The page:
“I just felt like I needed space, I created a lot of space for myself. I would just hide my manuscripts around the house. I would just make sure everything is always hidden.”
4. She’s written five chapbooks of poetry: Talking Doll, Mary, Corner Office, Occasionally, I Remove Your Brain Through Your Nose and of course, Little Astronaut, which has a lot of poems about breastfeeding and motherhood (and where the three poems from The New One are published).
5. She published the amazing poem “Ted & Sylvia” in (the now defunct) Lenny Letter, and her poem “Central Maze” was published in The New Yorker. In fact, the first time she showed her poems to her parents was when she was published in The New YorkerI As she told O’Meara, “If your parents are alive and you get something published in The New Yorker, you have to tell them.” I concur.
5. She started writing poems after her boyfriend died: ” I wrote a lot of short poems which were overwhelmed with grief and regret and guilt and self-loathing.”
6. Lena Dunham and John Mulaney are big fans of her work. Dunham called one of her chapbooks “a perfect book of poems for the contemplative weirdo,” and Mulaney wrote about Little Astronaut: “I read this collection, choked-up, laughing, and in awe.”
7. Her parents divorced when she was 2. Her mother became a successful music publisher who represented the lyrics of everyone from U2 and REM to Rodgers & Hammerstein, Irving Berlin, and Leiber & Stoller. She is now a retired full-time bubbe!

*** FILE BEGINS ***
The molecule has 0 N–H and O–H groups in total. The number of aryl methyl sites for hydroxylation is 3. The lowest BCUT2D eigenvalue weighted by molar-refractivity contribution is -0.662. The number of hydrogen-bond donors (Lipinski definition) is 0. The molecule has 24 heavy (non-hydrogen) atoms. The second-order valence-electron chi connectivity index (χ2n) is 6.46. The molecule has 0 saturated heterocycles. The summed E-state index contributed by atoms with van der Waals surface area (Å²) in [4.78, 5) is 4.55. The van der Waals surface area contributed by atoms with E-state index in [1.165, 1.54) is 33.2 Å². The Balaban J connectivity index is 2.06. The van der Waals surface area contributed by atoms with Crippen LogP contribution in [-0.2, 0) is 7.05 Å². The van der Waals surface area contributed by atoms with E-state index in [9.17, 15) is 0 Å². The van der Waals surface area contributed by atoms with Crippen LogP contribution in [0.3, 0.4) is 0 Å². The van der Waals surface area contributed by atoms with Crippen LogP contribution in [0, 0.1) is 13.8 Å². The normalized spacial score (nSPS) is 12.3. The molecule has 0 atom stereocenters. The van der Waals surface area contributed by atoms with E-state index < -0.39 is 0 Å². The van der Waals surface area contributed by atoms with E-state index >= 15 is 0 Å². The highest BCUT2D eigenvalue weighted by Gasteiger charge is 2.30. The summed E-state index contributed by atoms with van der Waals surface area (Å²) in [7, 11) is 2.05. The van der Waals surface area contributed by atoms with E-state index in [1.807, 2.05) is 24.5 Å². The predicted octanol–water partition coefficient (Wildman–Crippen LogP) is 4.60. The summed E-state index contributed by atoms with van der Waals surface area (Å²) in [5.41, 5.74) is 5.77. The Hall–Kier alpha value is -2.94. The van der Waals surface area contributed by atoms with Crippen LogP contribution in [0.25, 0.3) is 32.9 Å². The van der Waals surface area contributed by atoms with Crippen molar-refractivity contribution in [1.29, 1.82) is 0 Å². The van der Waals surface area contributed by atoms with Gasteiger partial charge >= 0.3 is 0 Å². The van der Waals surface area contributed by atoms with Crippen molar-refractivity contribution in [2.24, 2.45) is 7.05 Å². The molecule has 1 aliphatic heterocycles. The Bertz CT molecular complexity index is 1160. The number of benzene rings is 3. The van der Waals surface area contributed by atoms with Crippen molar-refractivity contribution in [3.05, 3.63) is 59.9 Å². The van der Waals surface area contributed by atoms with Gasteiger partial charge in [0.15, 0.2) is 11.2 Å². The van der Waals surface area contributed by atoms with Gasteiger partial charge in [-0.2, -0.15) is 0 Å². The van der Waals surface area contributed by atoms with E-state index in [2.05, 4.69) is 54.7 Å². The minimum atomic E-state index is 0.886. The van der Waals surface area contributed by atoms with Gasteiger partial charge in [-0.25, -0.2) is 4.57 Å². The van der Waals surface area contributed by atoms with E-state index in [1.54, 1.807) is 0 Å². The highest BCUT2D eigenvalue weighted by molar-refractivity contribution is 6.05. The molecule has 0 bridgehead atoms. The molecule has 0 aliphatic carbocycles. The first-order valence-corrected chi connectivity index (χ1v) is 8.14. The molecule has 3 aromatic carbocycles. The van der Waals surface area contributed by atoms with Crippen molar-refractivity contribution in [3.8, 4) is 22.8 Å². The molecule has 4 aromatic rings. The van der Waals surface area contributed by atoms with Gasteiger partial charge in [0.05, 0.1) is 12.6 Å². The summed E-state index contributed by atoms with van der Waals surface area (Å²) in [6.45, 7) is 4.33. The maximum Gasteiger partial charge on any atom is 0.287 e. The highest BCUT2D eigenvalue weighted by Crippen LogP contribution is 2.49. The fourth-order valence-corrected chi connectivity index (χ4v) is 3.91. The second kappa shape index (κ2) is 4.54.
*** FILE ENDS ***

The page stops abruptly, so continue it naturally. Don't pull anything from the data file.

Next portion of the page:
8. Stein wrote a book loosely inspired Thomas Edison called The Inventor’s Last Breath, and made a short film based on it.
9. Stein used to have an office job. “I gave my heart and soul to my office job for like 10 years,” she tells O’Meara.
10. While Birbiglia was pushed into a lot of things by his wife, he was the one who pushed her to focus solely on her writing.
11. Stein is working on a book about an island of plastic, where there’s no food and everyone has to nurse to survive. It was, as you might have imagined, inspired by Oona, who barely stoped nursing in her first year: “She was just like a vampire feeder and she wanted to feed all the time, and so I wrote that when I was delirious and locked up all of the time.”
12. If you think having two immensely creative people in one household causes any friction, well, you’d be wrong in the case of Birbiglia and Stein. “We’re just in constant dialogue about everything we’re both working on,” she says, “I can’t find a downside to it […] He’s so available intellectually and emotionally in terms of people talking through their work.” Sweet!
13. Stein gets her work done around her daughter’s schedule. “I get up early with Oona and take her to school. Then, from there, I just go and do a first writing session. If all goes well, by 10 AM I have something.” If she’s lucky, she adds, she can get things done before 3 when she picks Oona up from school.
14. Oona has obviously inherited her parents’ creative passion. “Our daughter is pretty creative too,” she says, “she’s always making things, cutting and gluing things.”
15. She wrote a humorous blog of poems written by a fictional cat. As Stein says: “It’s e e cummings poems written from the perspective of a distinguished cat poet named e e cattings.” If that sounds delightful to you, know this: It is!
Image via Ben Gabbe/Getty Images